This elaborate kitchen, chock full of Delft tile, has historical sources and a shocking “before.”
When NY designer Howard Slatkin renovated his Fifth Avenue apartment, his Extreme Decorating style was not excluded from the kitchen. Describing the iconic blue-and-white Delft tile on the ceiling and walls as a “wild mix,” he was hardly exaggerating.
While the kitchen’s footprint did not change, the result surely is a world away from this pre-reno mishmash that hardly looks like a kitchen at all. Kitchens like this one are still found in NYC apartments even at the most elegant addresses.
The Russian palace built by politician Aleksandr Menshikov is said to have inspired the kitchen — including this floor, which Slatkin likely sampled.
We also found a tile detail from Tsarskoye Selo (The Czar’s Village) palace of Catherine the Great in Pushkin, a St. Petersburg suburb — a building somewhat contemporary to Menshikov’s palace. Slatkin made the most of this iconic blue-and-white motif, using it also in the multi-arm Dutch brass chandelier and pottery displayed in the paint-decorated hutch. Dutch tiles are often are feature in historically significant European buildings — notably the French painter Claude Monet’s kitchen at Giverny.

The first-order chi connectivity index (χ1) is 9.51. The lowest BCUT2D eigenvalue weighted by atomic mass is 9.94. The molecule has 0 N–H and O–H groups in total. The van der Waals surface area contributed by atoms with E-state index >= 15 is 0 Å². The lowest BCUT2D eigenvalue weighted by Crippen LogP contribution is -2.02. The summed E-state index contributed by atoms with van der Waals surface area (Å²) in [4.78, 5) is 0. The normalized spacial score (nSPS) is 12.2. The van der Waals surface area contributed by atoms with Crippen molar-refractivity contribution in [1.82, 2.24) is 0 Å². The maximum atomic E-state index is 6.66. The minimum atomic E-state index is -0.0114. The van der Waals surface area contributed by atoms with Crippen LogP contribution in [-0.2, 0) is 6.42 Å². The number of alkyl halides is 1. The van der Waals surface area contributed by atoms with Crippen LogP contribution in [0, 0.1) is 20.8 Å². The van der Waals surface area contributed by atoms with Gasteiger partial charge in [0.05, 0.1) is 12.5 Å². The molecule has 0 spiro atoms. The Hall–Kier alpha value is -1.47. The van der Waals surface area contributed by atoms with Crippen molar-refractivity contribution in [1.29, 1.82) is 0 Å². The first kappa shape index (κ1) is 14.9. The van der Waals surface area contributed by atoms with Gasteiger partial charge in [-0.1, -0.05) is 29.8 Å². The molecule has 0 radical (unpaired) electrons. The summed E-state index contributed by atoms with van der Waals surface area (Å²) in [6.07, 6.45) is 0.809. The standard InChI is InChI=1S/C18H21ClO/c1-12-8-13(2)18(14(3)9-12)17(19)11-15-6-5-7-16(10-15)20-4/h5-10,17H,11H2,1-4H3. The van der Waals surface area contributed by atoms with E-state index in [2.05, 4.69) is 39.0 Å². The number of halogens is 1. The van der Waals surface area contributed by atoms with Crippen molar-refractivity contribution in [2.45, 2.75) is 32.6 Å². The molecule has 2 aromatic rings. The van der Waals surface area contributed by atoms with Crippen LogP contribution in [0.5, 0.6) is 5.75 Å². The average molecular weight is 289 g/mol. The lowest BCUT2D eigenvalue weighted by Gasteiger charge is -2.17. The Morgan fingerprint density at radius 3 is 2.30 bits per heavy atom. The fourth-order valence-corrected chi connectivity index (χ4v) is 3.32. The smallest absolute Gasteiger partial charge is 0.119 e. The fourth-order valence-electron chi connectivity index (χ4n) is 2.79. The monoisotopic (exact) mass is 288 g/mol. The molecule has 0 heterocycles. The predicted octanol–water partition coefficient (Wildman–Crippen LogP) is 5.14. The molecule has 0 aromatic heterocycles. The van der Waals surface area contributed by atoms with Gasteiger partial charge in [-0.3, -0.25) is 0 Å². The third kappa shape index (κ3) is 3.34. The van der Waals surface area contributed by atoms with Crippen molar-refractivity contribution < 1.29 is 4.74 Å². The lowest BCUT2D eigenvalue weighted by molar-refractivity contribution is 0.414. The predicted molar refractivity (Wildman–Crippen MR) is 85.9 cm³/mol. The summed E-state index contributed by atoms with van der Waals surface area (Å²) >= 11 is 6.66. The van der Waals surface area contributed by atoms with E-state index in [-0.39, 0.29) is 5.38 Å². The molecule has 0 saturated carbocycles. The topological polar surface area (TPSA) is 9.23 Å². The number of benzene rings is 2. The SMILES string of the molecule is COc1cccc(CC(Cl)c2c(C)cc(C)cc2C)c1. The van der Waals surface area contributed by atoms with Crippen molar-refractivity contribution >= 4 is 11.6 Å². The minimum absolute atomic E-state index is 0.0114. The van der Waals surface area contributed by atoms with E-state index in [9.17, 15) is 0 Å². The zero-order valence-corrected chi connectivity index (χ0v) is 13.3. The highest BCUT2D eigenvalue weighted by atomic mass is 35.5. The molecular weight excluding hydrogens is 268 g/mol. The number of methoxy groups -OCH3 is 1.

The result is a timeless mix that swings from a strapping pro-range beneath a custom vent hood complete with finials, to a marble-topped antique breakfast table in the nook. And while the polychrome parquet floor underfoot was “beat up for patina and history” this kitchen qualifies as an extreme makeover in any century.
(Source: NY Mag, travelpod.com, it.stlawu.edu)
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